Previous studies have shown that patients with swine flu and other “very sick patients with severe viral pneumonia and acute respiratory distress syndrome” who were admitted to hospitals were shown to have a 23-times-increased risk for pulmonary embolism (when a blood clot from elsewhere in your body, such as a vein in your leg, travels and lodges itself in the lung). SA is one of a few countries doing forensic pathology studies on clotting in the bodies of those who perished from Covid-19, but over the past six months it has also become clear how many survivors of the disease have also suffered from clots.
According to Jeffrey Laurence, a professor at Weill Cornell Medicine in the US, who is studying this topic, clinicians worldwide are observing “clots in small vessels, deep-vein thrombosis in the legs, clots in the lungs and stroke-causing clots in cerebral arteries” among Covid-19 patients in ICUs. He said this is despite the monitored use of blood-thinning drugs.
Then there’s the heart. New research has shown that a fifth of all Covid-19 associated deaths are from cardiac complications, but the mechanisms behind this remain somewhat mysterious. “One hypothesis centres on the infection of the heart itself, but the understanding of which cells may be infected is unclear,” according to Nathan Tucker, a lead researcher on a University of Pennsylvania study.
Another recent finding is that the virus may attack a patient’s central nervous system and that “depressed mood and anxiety may be symptoms of Covid-19’s impact on the brain”. This is from an international study led by the University of Cincinnati.
The researchers say “these two psychological symptoms were most closely associated with a loss of smell and taste rather than the more severe indicators of the novel coronavirus, such as shortness of breath, cough or fever”. Lead researcher Ahmad Sedaghat said: “None of these symptoms that portended morbidity or mortality was associated with how depressed or anxious these patients were.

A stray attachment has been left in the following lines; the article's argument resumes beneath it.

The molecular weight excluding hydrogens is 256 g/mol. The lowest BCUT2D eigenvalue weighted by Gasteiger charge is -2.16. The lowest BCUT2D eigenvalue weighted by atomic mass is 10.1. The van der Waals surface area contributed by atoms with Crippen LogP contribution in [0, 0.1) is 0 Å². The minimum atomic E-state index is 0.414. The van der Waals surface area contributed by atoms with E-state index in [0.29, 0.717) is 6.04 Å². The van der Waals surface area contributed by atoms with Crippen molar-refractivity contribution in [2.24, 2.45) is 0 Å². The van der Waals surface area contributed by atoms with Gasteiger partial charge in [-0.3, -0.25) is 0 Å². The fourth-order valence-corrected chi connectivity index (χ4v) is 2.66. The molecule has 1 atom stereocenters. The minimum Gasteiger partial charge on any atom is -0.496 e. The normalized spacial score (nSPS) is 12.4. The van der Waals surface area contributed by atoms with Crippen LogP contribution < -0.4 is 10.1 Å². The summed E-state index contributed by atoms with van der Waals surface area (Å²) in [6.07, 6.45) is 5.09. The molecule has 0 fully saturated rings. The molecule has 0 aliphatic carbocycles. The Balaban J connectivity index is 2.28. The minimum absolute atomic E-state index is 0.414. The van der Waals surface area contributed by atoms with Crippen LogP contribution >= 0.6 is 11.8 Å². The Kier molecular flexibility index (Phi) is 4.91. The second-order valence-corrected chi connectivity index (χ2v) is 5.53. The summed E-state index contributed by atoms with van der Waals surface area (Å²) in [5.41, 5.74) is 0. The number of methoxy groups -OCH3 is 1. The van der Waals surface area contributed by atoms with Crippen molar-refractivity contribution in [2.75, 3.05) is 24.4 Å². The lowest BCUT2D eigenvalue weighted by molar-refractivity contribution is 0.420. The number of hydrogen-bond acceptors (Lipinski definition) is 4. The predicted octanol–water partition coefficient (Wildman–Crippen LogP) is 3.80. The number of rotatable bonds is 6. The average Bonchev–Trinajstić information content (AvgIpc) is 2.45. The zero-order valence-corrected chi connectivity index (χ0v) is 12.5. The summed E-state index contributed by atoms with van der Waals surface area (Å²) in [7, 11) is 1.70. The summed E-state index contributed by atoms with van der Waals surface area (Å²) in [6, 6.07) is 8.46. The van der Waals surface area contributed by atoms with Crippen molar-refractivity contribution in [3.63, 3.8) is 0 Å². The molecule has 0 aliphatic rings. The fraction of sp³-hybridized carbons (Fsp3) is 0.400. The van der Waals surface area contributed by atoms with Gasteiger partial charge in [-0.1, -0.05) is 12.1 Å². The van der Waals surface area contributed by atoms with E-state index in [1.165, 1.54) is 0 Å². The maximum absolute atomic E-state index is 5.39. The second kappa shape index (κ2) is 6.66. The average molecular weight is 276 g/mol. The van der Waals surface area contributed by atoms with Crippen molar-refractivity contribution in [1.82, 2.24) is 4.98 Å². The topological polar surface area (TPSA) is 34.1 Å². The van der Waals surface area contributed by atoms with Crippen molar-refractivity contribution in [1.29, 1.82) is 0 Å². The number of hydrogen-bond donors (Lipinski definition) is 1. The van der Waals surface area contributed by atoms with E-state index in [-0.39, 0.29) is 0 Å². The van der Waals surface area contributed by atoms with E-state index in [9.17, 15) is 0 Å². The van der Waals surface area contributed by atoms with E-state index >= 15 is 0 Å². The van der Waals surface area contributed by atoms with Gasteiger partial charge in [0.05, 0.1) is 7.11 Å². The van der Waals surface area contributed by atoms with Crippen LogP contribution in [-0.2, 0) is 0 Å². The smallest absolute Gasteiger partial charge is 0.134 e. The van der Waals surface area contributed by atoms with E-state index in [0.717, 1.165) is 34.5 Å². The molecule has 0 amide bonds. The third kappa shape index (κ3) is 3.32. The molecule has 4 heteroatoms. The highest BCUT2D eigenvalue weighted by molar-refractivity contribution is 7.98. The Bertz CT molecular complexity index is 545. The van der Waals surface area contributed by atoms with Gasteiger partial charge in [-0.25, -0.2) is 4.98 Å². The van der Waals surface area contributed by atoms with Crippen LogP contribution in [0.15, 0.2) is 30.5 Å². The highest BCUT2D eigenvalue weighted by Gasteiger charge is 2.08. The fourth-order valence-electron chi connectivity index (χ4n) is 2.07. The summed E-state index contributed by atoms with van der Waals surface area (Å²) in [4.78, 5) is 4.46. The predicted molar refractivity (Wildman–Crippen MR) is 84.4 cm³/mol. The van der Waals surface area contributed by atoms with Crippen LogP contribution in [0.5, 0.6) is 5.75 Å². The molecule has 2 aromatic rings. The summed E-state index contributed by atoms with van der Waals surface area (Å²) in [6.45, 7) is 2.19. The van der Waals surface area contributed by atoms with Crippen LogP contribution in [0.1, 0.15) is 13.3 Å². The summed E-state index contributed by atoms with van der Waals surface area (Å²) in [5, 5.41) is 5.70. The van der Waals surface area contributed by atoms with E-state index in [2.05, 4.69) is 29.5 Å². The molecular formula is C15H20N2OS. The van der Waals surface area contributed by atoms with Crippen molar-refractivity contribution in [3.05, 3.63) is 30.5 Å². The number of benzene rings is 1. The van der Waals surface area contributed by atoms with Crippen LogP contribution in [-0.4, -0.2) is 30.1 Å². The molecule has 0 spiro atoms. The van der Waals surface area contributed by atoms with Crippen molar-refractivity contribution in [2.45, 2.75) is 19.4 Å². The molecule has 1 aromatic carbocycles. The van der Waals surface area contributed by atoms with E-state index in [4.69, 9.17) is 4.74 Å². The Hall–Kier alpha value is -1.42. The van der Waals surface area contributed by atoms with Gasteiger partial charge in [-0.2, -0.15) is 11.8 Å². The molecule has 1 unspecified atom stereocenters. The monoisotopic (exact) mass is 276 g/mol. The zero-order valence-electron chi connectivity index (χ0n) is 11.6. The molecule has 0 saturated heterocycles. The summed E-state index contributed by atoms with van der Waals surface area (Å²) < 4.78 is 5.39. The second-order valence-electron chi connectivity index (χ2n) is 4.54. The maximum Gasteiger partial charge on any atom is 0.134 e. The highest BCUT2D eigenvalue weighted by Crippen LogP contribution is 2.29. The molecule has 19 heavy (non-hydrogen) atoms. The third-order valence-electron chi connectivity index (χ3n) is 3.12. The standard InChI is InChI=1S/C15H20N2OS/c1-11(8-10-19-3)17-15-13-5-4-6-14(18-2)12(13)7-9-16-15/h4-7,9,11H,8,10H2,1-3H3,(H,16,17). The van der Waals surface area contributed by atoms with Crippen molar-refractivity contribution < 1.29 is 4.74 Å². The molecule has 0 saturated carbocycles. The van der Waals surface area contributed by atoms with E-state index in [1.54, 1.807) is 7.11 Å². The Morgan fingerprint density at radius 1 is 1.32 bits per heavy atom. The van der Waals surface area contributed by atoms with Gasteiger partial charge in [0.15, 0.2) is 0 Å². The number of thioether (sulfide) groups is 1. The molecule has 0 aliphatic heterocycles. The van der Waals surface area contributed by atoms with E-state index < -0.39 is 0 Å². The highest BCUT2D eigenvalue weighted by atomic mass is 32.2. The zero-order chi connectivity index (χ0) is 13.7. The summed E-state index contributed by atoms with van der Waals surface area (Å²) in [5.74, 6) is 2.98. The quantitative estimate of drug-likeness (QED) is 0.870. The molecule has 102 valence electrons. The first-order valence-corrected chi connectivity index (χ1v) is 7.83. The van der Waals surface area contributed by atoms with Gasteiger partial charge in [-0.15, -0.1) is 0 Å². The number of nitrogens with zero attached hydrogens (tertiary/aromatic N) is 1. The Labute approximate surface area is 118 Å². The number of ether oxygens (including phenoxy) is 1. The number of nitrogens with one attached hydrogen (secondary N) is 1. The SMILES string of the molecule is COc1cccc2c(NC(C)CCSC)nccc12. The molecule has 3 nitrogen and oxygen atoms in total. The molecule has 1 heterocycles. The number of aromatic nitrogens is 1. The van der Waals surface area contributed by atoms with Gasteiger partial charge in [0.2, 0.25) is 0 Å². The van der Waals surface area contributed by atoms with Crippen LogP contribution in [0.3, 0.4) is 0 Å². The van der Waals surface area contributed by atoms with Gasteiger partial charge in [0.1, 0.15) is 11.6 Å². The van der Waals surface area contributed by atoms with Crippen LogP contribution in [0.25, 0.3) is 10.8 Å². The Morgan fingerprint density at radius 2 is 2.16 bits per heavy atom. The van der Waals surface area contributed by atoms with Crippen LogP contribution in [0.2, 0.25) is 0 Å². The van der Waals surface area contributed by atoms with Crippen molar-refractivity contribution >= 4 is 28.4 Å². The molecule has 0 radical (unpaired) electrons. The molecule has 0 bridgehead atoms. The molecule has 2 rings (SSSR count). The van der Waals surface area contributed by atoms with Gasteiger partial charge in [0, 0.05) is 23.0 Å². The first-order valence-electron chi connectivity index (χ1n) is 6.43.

“The only element of the virus that was associated with depressed mood and anxiety was the severity of patients’ loss of smell and taste. This is an unexpected and shocking result.”
He said there may be more bad news to come on how the virus is attacking the central nervous systems of those infected. The virus has also been around long enough for patients to report on the longer-term effects on their general wellbeing.
Many could only feel jealousy towards the asymptomatic as they continue to experience fatigue and brain fog months down the line after “recovery”.
Now called post-viral syndrome, it may be related to cytokines that have crossed the blood-brain barrier and affected the brain. Cytokines are substances secreted by cells in the immune system and they can have a strong effect on other cells.
US official immunologist Anthony Fauci, who has become a household name globally for standing up to the non-scientific spin of that country’s president, Donald Trump, spoke recently at the International Aids Conference, where he said post-viral syndrome was “potentially debilitating”. He said “brain fog, fatigue and difficulty in concentrating” are the symptoms of post-viral syndrome and that this is something which will “seriously need to be looked at” in the midst of the pandemic.
The other burning issue six months down the line is that of immunity. To what extent are the people who’ve been infected across the globe immune to being reinfected? “We are still not clear on how long immunity persists,” said Madhi. “The majority of those who become infected - two-thirds - are asymptomatic or have mild symptoms, and what’s been shown is that these people have a poorer immune response.”
He said the antibody they produce is of a lower level and lasts for a shorter time than those with severe disease. He concluded: “We remain vulnerable to repeat outbreaks until a vaccine becomes available.”
That could be more than two years away, so don’t hold your breath, but do wear a mask.